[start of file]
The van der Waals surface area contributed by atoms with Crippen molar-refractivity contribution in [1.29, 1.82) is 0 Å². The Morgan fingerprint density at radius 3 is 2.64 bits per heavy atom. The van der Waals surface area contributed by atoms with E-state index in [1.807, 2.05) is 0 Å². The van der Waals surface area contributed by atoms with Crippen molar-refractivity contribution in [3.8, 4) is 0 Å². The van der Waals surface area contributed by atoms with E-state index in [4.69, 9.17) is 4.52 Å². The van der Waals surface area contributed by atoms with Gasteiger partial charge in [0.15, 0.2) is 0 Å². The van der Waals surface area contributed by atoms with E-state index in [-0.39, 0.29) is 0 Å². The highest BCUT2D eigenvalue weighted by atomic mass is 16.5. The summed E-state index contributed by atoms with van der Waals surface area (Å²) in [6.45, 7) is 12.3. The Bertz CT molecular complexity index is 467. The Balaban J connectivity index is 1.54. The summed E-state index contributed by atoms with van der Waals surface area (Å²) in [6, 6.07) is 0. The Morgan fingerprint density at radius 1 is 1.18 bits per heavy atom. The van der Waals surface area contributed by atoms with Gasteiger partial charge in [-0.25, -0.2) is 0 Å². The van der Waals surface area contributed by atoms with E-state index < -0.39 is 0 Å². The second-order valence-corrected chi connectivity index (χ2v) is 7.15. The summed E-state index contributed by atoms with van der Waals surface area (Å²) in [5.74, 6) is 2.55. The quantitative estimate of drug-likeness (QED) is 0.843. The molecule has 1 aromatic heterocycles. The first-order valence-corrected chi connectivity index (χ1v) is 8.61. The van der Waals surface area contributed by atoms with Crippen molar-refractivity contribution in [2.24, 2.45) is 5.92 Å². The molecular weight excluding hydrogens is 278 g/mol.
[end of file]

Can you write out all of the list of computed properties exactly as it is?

The van der Waals surface area contributed by atoms with Crippen molar-refractivity contribution in [1.29, 1.82) is 0 Å². The Morgan fingerprint density at radius 3 is 2.64 bits per heavy atom. The van der Waals surface area contributed by atoms with E-state index in [1.807, 2.05) is 0 Å². The van der Waals surface area contributed by atoms with Crippen molar-refractivity contribution in [3.8, 4) is 0 Å². The van der Waals surface area contributed by atoms with E-state index in [4.69, 9.17) is 4.52 Å². The van der Waals surface area contributed by atoms with Gasteiger partial charge in [0.15, 0.2) is 0 Å². The van der Waals surface area contributed by atoms with E-state index in [-0.39, 0.29) is 0 Å². The highest BCUT2D eigenvalue weighted by atomic mass is 16.5. The summed E-state index contributed by atoms with van der Waals surface area (Å²) in [6.45, 7) is 12.3. The Bertz CT molecular complexity index is 467. The Balaban J connectivity index is 1.54. The summed E-state index contributed by atoms with van der Waals surface area (Å²) in [6, 6.07) is 0. The Morgan fingerprint density at radius 1 is 1.18 bits per heavy atom. The van der Waals surface area contributed by atoms with Gasteiger partial charge in [-0.25, -0.2) is 0 Å². The van der Waals surface area contributed by atoms with E-state index < -0.39 is 0 Å². The second-order valence-corrected chi connectivity index (χ2v) is 7.15. The summed E-state index contributed by atoms with van der Waals surface area (Å²) in [5.74, 6) is 2.55. The quantitative estimate of drug-likeness (QED) is 0.843. The molecule has 1 aromatic heterocycles. The first-order valence-corrected chi connectivity index (χ1v) is 8.61. The van der Waals surface area contributed by atoms with Crippen molar-refractivity contribution in [2.24, 2.45) is 5.92 Å². The molecular weight excluding hydrogens is 278 g/mol.